Ashley Reyes is an atypical patient on "My 600-lb Life" in many ways. It's not the morbid obesity: at 668 pounds, Ashley is on par with other Reality TV show patients. It's her bizarre pain after gastric bypass surgery that provides haunting but also helpful clues to origins of extreme weight gain. After a 255-lb weight loss, "Ashley R's story" uncovered an oddly crucial link to weight loss following bariatric surgery.

True celebrity weight loss on 'My 600-lb Life'

Think of celebrities who've lost weight and Hollywood comes to mind, not a reality TV show about obesity.

But the TLC reality show features some of the most celebrated makeovers ever. More than Jenny Craig or Jillian Michaels, these people overcome incredible life threatening odds in pursuit of health. Thanks to a bariatric surgeon named Dr. Younan Nowzaradan, people shed half to 3/4 of their body weight to find a normal life. They literally pull themselves back from the brink of death. Obesity, Type 2 diabetes, heart failure, hypertension, cholesterol, and heart disease will kill 95% of the morbidly obese in a very short time.

Ashley Reyes expresses horrific body image issues

Celebrity media is full of caution against fat shaming and body image issues. Celebrities like Oprah are promoting big body love and accepting your body whatever size it is.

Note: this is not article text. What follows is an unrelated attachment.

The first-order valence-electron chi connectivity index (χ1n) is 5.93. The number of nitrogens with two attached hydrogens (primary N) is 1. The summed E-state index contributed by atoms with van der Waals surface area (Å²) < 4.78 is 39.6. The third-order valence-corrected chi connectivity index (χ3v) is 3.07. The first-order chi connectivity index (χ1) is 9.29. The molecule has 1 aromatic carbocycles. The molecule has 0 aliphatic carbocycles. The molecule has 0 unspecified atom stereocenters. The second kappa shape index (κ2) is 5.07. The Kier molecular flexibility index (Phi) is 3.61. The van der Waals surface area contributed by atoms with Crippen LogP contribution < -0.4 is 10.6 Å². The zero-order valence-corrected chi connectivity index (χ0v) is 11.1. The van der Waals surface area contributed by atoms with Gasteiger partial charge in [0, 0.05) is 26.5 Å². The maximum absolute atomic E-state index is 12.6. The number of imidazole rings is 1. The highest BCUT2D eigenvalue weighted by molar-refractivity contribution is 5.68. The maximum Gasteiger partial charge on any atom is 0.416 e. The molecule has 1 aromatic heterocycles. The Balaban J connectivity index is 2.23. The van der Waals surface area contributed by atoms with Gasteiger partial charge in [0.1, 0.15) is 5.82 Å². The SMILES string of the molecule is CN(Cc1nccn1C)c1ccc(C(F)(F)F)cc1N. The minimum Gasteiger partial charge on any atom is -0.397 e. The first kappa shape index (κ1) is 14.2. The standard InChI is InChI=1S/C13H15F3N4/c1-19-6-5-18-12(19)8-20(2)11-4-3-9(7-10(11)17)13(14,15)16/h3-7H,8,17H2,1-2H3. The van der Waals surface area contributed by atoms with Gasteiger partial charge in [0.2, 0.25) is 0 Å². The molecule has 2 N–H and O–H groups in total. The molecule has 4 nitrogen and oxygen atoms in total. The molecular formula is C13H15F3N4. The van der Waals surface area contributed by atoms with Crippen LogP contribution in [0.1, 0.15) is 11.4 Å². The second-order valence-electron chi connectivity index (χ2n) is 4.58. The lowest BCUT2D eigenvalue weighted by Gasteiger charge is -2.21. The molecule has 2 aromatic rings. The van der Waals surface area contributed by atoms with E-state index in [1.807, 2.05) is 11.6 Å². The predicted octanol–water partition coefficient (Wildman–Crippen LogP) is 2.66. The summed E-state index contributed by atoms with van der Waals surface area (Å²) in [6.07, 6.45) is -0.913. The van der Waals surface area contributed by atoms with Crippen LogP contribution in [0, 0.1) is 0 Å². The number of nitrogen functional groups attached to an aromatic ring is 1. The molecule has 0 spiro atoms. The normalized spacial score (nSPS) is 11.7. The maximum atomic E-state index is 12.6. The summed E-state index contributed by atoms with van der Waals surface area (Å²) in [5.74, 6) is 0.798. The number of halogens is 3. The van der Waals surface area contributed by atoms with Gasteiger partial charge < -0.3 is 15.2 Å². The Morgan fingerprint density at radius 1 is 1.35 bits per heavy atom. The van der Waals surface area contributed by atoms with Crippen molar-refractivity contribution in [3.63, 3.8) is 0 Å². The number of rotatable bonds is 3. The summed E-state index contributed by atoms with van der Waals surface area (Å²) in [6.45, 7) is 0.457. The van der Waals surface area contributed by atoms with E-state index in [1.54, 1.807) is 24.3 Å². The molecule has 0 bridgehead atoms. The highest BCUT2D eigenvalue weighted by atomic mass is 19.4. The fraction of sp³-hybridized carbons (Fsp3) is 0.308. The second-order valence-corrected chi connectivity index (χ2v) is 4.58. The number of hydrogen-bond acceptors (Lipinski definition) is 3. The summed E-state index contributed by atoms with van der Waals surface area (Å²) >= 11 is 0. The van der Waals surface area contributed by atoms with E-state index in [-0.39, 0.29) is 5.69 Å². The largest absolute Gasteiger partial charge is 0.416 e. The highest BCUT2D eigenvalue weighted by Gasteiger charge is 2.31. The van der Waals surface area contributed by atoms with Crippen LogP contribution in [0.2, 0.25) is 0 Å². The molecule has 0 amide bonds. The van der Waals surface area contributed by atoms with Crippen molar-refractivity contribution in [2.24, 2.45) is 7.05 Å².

More plus-sized models are appearing. To question this is tantamount to body-shaming. But the people on "My 600-lb Life" can't afford to accept their obesity or they will die. Some weigh a quarter to one-half a ton, Season 5's Ashley Reyes calls herself a "monster" with a body that "doesn't resemble a human form." Ashley is surprisingly tall with smaller legs that have trouble supporting her large stomach.

She is in constant pain, lives with her husband at her parents' home, and must be cared for like a child.

Obesity's shocking link to sexual abuse

After gastric bypass surgery, Ashley R. lost 255 pounds, but began to feel extreme pain. TLC reality television therapists told her that bottled-up trauma was causing psychosomatic pain and derailing weight loss.

Finally, the truth came out and Ashley shared terrifying child sexual abuse by an uncle when she was 12. Losing the repressed shame was cathartic and she began to lose weight again. The therapist explained an enigmatic aspect of weight gain. Patients eat to compensate for a lack of love. They see dieting as a form of deprivation (which they avoid). They fill the unmet needs with food. Once Ashley understood that, she was able to change her relationship with food.